Ingrid saw this on Facebook, and it was too priceless not to share. It’s a clip from an “All in the Family” episode from the ’70s… where the families get into an argument about religion and atheism. It’s amazing:
a) how relevant it is — the exact same argument is happening all over the Internet today, and probably at Thanksgiving dinner tables all over the country;
b) how casual they are about mentioning Mike Stivic’s atheism — it’s just assumed to be the case, and the “A” word gets used almost in passing, without any fanfare;
c) how skillfully Mike and Gloria shred the problem of suffering.
Enjoy — and have a happy Thanksgiving!
About the author
Greta Christina has been writing professionally since 1989, on topics including atheism, sexuality and sex-positivity, LGBT issues, politics, culture, and whatever crosses her mind. She is author of The Way of the Heathen: Practicing Atheism in Everyday Life
, of Comforting Thoughts About Death That Have Nothing to Do with God
, of Coming Out Atheist: How to Do It, How to Help Each Other, and Why
, of Why Are You Atheists So Angry? 99 Things That Piss Off the Godless,
and of Bending: Dirty Kinky Stories About Pain, Power, Religion, Unicorns, & More,
and is editor of Paying For It: A Guide by Sex Workers for Their Clients
. She has been a public speaker for many years, and many of her talks can be seen on YouTube. Her writing has appeared in multiple magazines and newspapers, including Ms., Penthouse, Chicago Sun-Times, On Our Backs, and Skeptical Inquirer, and numerous anthologies, including Everything You Know About God Is Wrong
and three volumes of Best American Erotica.
(Any views she expresses in this blog are solely hers, and do not necessarily represent this organizations.) She lives in San Francisco with her wife, Ingrid. You can email her at gretachristina (at) gmail (dot) com, or follow her on Facebook
28 thoughts on “Thanksgiving Religious Debate — All in the Family”
Happy Thanksgiving, all.
It’s amazing to remember that was on prime time television. With advertising.
It’s so wonderfully, classically written. What’s so discouraging to think is that such incisive presentation of our point of view was right there on TV on a show on one of only three important networks, viewed my millions and, well, did it put a dent in religious hegemony? There are kids who were born 20 years after that show who were brought up to sound just like Archie Bunker nonetheless. Sigh.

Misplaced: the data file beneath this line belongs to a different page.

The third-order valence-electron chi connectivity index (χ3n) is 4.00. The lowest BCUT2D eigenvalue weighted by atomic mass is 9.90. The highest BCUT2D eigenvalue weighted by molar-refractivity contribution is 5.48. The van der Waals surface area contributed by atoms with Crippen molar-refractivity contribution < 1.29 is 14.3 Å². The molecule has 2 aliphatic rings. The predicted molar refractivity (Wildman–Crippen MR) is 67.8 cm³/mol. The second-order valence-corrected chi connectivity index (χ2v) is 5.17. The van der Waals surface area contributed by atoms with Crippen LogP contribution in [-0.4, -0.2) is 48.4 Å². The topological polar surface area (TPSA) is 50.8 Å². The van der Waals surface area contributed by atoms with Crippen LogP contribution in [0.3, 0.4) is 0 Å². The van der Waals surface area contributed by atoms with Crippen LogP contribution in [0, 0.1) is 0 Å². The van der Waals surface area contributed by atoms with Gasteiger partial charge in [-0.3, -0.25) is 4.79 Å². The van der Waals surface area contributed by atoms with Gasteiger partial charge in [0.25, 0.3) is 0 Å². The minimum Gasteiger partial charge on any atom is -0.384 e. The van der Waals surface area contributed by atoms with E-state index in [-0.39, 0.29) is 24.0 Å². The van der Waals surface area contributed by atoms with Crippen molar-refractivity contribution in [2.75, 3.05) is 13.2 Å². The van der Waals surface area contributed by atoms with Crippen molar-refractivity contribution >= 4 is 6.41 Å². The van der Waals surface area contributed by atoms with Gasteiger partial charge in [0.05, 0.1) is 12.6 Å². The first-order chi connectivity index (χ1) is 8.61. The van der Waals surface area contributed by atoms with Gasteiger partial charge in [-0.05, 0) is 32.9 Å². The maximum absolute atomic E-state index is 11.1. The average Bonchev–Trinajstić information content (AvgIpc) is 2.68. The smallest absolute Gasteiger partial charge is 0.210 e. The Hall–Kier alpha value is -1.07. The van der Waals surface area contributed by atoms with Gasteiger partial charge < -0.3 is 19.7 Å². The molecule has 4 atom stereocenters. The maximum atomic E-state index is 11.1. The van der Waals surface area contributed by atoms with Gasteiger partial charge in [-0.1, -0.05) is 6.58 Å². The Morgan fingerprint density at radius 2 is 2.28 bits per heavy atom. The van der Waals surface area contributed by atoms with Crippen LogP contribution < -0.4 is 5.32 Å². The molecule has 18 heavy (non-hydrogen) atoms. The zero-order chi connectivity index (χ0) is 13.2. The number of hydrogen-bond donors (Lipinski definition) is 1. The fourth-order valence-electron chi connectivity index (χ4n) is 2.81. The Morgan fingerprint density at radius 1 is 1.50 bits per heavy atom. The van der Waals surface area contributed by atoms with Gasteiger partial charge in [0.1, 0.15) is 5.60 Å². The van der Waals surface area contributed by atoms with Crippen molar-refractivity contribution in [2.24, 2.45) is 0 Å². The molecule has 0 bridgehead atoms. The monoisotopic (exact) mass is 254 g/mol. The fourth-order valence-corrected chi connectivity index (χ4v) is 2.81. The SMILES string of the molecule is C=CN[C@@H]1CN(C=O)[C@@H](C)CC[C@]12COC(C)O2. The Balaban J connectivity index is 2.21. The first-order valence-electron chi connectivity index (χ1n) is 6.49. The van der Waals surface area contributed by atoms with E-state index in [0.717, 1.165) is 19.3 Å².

Thank you so much for posting this Greta. It’s always so refreshing to see some rational sense in mainstream television, even (or especially, really) if it was played 40 years ago. And for the guy who wants to push religion on the kid to be the “bad guy” of the episode and the Atheist to be a decent, normal person…
Thanks for that – my DemonSpawn’s first All in the Family. I sense some AITF marathons in the next few days.
Great clip. Ironically I’ve been watching lots of episodes of All in the Family on Hulu and YouTube for the last week or so, and enjoying watching Mike get into it with Archie over religion. Of course Archie might seem like an over-the-top stereotype, but in the 20th Anniversary Special, Carroll O’Connor said that he met “Archies” at every socioeconomic level.
I was amused to see a glass of wine in front of Gloria. Ah, the seventies when a pregnant woman could enjoy a glass of wine.
That’s amazing. I never would have expected to see that in a program from the 70s. =D
That’s surprisingly good!
Did he just call his pregnant daughter a little girl? Ew.
God bless Norman Lear for helping make me the atheist that I am today.. that episode in particular.
Great find, Greta. And thanks for the amazing talk at Skepticon that I just finished watching. http://www.youtube.com/watch?v=GUI_ML1qkQE
Bravo! Where do I vote for Talk of the Year? 🙂
I caught a Thanskgiving episode of Roseanne Wednesday – it had a discussion of Pilgrim brutality towards Native Americans, one Native American’s point of view towards the holiday, and the treatment of women in Puritan society and on down. You just don’t realize quite how much tv has fallen into the dreck until you see old tv shows and realize how they tackled real subjects.
Thanks Greta. Looks like a TV series to check out.
Thanks Greta, now there’s something to be thankful for!! A little touch of Archie for the holiday.
Thanks for putting this up, Greta. This was prior to the time fundamentalism rose to the fore in America and that trend needs to be reversed.
I also appreciated the video of your talk. It’s very much appreciated by those of us who for one reason or another can’t attend these meetings. It brought to my attention several other addresses I plan to listen to as soon as possible.
The internet is one of our most powerful tools as it multiplies our individual efforts and can always be available on the view screens of questioning people. That drives those who would like to shut us up nuts. Books were great in promoting the enlightenment, but they pale in comparison to the worldwide web.
Blue-collar atheists as sympathetic characters on primetime TV? Bigoted Xtian not being the sympathetic one? Makes me long for a more progressive time. Like a decade before I was born.